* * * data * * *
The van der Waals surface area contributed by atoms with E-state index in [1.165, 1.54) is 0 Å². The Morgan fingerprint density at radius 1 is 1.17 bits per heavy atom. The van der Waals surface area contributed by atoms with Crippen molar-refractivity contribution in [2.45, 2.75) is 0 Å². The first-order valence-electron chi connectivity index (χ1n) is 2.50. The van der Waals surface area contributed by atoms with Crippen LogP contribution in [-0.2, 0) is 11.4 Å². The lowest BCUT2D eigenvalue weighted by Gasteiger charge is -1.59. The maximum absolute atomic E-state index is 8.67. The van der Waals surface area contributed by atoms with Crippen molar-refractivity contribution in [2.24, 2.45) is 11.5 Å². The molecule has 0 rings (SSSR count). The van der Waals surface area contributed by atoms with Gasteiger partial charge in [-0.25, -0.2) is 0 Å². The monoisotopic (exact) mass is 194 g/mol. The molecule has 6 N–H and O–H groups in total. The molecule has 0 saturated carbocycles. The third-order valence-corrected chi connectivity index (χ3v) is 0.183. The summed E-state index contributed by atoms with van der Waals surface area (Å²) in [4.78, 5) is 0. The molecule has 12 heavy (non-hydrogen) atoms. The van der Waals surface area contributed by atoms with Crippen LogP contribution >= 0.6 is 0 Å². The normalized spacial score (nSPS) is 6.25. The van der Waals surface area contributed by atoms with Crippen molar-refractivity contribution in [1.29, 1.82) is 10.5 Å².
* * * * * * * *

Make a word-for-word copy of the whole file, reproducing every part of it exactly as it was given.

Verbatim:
The van der Waals surface area contributed by atoms with E-state index in [1.165, 1.54) is 0 Å². The Morgan fingerprint density at radius 1 is 1.17 bits per heavy atom. The van der Waals surface area contributed by atoms with Crippen molar-refractivity contribution in [2.45, 2.75) is 0 Å². The first-order valence-electron chi connectivity index (χ1n) is 2.50. The van der Waals surface area contributed by atoms with Crippen LogP contribution in [-0.2, 0) is 11.4 Å². The lowest BCUT2D eigenvalue weighted by Gasteiger charge is -1.59. The maximum absolute atomic E-state index is 8.67. The van der Waals surface area contributed by atoms with Crippen molar-refractivity contribution in [2.24, 2.45) is 11.5 Å². The molecule has 0 rings (SSSR count). The van der Waals surface area contributed by atoms with Gasteiger partial charge in [-0.25, -0.2) is 0 Å². The monoisotopic (exact) mass is 194 g/mol. The molecule has 6 N–H and O–H groups in total. The molecule has 0 saturated carbocycles. The third-order valence-corrected chi connectivity index (χ3v) is 0.183. The summed E-state index contributed by atoms with van der Waals surface area (Å²) in [4.78, 5) is 0. The molecule has 12 heavy (non-hydrogen) atoms. The van der Waals surface area contributed by atoms with Crippen LogP contribution >= 0.6 is 0 Å². The normalized spacial score (nSPS) is 6.25. The van der Waals surface area contributed by atoms with Crippen molar-refractivity contribution in [1.29, 1.82) is 10.5 Å².